Configuration of Advanced Cluster Security
In this part, we will describe the configuration of Slack Notifications and Rules in Advanced Cluster Security
Communication between Advanced Cluster Security and Slack is a built-in function. Besides the Slack integration, there are many other channels through which notifications can be sent. In 06_add-slack-notification.sh, curl is used to create a new notifier using Advanced Cluster Security’s API. In slack-post.json, you can see the body that is necessary for creating new notifiers in Advanced Cluster Security. The type “Slack” is used to define that this is a Slack channel and the labelDefault is used to store the route to the Slack webhook.
A Slack app can be created at https://api.slack.com/apps/. As soon as you have activated incoming webhooks in the app, you are able to send corresponding messages to this Slack app via a URL, which then appear in the corresponding workspace.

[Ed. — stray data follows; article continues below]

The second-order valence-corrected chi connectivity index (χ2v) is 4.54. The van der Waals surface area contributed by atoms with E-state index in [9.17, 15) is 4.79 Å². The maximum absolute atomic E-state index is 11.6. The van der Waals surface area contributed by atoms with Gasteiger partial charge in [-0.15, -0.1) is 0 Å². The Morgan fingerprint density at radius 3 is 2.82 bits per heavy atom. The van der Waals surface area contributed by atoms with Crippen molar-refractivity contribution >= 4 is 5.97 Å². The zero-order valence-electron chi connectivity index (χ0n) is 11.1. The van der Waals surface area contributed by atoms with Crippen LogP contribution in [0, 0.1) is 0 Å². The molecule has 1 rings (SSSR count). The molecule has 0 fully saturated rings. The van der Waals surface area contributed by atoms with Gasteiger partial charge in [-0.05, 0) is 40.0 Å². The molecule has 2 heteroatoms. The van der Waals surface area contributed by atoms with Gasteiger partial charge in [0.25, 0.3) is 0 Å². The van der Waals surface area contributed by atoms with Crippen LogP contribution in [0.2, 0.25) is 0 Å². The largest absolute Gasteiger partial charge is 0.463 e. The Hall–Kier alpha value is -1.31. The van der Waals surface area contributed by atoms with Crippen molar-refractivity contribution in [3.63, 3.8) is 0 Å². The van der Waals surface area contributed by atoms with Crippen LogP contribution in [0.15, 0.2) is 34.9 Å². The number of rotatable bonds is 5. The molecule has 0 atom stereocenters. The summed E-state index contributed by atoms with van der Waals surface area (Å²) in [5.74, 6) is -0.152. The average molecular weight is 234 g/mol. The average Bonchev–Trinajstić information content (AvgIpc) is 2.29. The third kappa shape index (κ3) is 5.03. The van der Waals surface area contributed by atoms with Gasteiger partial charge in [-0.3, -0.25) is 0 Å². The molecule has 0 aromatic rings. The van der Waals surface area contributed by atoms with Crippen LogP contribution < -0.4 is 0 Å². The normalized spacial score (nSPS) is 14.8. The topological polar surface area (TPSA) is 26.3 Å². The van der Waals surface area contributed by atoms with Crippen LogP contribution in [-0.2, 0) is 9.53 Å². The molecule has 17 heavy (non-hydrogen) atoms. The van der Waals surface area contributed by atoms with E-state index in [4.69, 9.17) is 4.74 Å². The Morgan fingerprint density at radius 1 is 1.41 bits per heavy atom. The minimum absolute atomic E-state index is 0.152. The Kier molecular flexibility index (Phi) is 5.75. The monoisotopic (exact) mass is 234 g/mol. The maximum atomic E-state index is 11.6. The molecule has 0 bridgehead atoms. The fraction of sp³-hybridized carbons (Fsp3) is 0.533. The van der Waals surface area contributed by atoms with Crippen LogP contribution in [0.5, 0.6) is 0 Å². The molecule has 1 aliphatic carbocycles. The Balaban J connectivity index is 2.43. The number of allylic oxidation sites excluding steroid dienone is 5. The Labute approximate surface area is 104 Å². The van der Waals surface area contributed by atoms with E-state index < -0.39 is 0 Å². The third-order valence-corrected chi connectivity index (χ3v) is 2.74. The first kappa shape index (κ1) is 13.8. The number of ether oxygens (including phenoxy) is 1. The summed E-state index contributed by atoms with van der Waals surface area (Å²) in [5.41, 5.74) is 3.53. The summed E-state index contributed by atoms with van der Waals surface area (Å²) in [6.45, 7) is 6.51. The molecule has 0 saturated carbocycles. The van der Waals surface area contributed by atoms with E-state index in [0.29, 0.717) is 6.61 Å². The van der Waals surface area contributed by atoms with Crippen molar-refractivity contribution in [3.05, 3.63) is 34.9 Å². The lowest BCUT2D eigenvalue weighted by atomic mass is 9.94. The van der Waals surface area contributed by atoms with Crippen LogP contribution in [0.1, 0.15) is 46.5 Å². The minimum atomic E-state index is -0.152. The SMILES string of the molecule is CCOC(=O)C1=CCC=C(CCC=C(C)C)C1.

For this demo use case, a rule is set up that prevents the deployment of a UBI 7 image. In addition, it is configured that a violation of this rule leads to a deployment being canceled and a Slack notification being sent.
Installation of Deployment Pipeline
OpenShift Pipelines is used for the deployment pipeline. To do this, the operator is installed, a namespace is set up and a CI Pipeline API token is created in Advanced Cluster Security. This is then applied as a secret in the newly created namespace. The Kubernetes resources and scripts for this can be found in the pipeline-config folder of the Git repository. A pipeline resource itself, two pipeline tasks and the “pipeline runs” are responsible for the execution of the pipeline itself. The tasks are divided into a check task, which installs the roxctl CLI tool in the container and then validates the deployment using the API token, and a deployment task, which applies the deployment YAML in the cluster after a successful check. If you are interested in developing pipelines with Tekton, please have a look at the OpenShift documentation.